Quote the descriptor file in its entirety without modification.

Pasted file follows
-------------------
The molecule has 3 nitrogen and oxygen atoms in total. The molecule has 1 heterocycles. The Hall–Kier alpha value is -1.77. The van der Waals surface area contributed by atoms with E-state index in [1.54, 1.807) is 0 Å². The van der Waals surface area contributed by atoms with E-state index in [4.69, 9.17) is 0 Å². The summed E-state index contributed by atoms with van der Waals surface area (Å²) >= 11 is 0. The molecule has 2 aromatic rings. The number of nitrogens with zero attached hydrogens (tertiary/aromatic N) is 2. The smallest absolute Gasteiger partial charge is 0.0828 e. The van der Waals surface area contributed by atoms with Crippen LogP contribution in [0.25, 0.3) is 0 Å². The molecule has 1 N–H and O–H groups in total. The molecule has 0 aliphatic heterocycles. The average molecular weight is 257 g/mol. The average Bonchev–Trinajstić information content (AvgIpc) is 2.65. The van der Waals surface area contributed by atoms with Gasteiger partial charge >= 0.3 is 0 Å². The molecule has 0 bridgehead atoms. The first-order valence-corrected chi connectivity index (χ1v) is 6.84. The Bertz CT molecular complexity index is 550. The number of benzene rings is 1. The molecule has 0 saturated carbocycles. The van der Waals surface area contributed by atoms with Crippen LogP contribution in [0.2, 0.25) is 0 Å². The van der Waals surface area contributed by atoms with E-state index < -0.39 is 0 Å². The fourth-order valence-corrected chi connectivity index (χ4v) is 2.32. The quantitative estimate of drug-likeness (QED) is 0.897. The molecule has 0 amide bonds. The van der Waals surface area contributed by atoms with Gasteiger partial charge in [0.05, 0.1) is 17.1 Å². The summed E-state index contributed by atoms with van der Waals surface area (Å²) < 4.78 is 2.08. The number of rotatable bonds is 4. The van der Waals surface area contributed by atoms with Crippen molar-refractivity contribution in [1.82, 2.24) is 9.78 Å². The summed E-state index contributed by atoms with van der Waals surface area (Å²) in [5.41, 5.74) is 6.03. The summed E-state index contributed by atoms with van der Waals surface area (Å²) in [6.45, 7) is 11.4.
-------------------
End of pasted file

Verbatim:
The molecule has 3 nitrogen and oxygen atoms in total. The molecule has 1 heterocycles. The Hall–Kier alpha value is -1.77. The van der Waals surface area contributed by atoms with E-state index in [1.54, 1.807) is 0 Å². The van der Waals surface area contributed by atoms with E-state index in [4.69, 9.17) is 0 Å². The summed E-state index contributed by atoms with van der Waals surface area (Å²) >= 11 is 0. The molecule has 2 aromatic rings. The number of nitrogens with zero attached hydrogens (tertiary/aromatic N) is 2. The smallest absolute Gasteiger partial charge is 0.0828 e. The van der Waals surface area contributed by atoms with Crippen LogP contribution in [0.25, 0.3) is 0 Å². The molecule has 1 N–H and O–H groups in total. The molecule has 0 aliphatic heterocycles. The average molecular weight is 257 g/mol. The average Bonchev–Trinajstić information content (AvgIpc) is 2.65. The van der Waals surface area contributed by atoms with Gasteiger partial charge >= 0.3 is 0 Å². The molecule has 0 bridgehead atoms. The first-order valence-corrected chi connectivity index (χ1v) is 6.84. The Bertz CT molecular complexity index is 550. The number of benzene rings is 1. The molecule has 0 saturated carbocycles. The van der Waals surface area contributed by atoms with Crippen LogP contribution in [0.2, 0.25) is 0 Å². The van der Waals surface area contributed by atoms with E-state index < -0.39 is 0 Å². The fourth-order valence-corrected chi connectivity index (χ4v) is 2.32. The quantitative estimate of drug-likeness (QED) is 0.897. The molecule has 0 amide bonds. The van der Waals surface area contributed by atoms with Gasteiger partial charge in [0.05, 0.1) is 17.1 Å². The summed E-state index contributed by atoms with van der Waals surface area (Å²) < 4.78 is 2.08. The number of rotatable bonds is 4. The van der Waals surface area contributed by atoms with Crippen molar-refractivity contribution in [1.82, 2.24) is 9.78 Å². The summed E-state index contributed by atoms with van der Waals surface area (Å²) in [5.41, 5.74) is 6.03. The summed E-state index contributed by atoms with van der Waals surface area (Å²) in [6.45, 7) is 11.4.